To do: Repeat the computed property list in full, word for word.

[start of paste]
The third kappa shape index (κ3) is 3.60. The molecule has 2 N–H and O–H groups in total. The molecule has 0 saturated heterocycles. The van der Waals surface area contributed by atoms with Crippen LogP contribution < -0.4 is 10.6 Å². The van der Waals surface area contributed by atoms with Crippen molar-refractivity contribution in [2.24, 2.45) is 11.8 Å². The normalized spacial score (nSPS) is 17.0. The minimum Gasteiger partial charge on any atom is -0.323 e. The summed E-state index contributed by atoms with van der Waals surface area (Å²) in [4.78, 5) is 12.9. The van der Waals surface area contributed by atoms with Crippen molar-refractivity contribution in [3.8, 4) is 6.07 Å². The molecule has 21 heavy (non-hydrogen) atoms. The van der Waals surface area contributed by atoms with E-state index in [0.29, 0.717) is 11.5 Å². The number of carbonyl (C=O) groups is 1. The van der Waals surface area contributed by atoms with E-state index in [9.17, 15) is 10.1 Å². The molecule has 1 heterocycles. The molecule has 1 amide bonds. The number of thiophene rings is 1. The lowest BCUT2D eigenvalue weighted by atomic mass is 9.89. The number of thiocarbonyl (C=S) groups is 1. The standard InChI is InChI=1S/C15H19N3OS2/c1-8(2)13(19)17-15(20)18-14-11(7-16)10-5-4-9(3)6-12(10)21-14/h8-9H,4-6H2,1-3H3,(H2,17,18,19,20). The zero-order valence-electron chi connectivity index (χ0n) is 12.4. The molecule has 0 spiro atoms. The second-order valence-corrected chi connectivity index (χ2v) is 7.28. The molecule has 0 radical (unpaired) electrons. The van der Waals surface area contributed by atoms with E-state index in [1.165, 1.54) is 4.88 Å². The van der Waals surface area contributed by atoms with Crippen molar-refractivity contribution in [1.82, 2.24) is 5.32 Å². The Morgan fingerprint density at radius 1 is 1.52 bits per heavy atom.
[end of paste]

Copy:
The third kappa shape index (κ3) is 3.60. The molecule has 2 N–H and O–H groups in total. The molecule has 0 saturated heterocycles. The van der Waals surface area contributed by atoms with Crippen LogP contribution < -0.4 is 10.6 Å². The van der Waals surface area contributed by atoms with Crippen molar-refractivity contribution in [2.24, 2.45) is 11.8 Å². The normalized spacial score (nSPS) is 17.0. The minimum Gasteiger partial charge on any atom is -0.323 e. The summed E-state index contributed by atoms with van der Waals surface area (Å²) in [4.78, 5) is 12.9. The van der Waals surface area contributed by atoms with Crippen molar-refractivity contribution in [3.8, 4) is 6.07 Å². The molecule has 21 heavy (non-hydrogen) atoms. The van der Waals surface area contributed by atoms with E-state index in [0.29, 0.717) is 11.5 Å². The number of carbonyl (C=O) groups is 1. The van der Waals surface area contributed by atoms with E-state index in [9.17, 15) is 10.1 Å². The molecule has 1 heterocycles. The molecule has 1 amide bonds. The number of thiophene rings is 1. The lowest BCUT2D eigenvalue weighted by atomic mass is 9.89. The number of thiocarbonyl (C=S) groups is 1. The standard InChI is InChI=1S/C15H19N3OS2/c1-8(2)13(19)17-15(20)18-14-11(7-16)10-5-4-9(3)6-12(10)21-14/h8-9H,4-6H2,1-3H3,(H2,17,18,19,20). The zero-order valence-electron chi connectivity index (χ0n) is 12.4. The molecule has 0 spiro atoms. The second-order valence-corrected chi connectivity index (χ2v) is 7.28. The molecule has 0 radical (unpaired) electrons. The van der Waals surface area contributed by atoms with E-state index in [1.165, 1.54) is 4.88 Å². The van der Waals surface area contributed by atoms with Crippen molar-refractivity contribution in [1.82, 2.24) is 5.32 Å². The Morgan fingerprint density at radius 1 is 1.52 bits per heavy atom.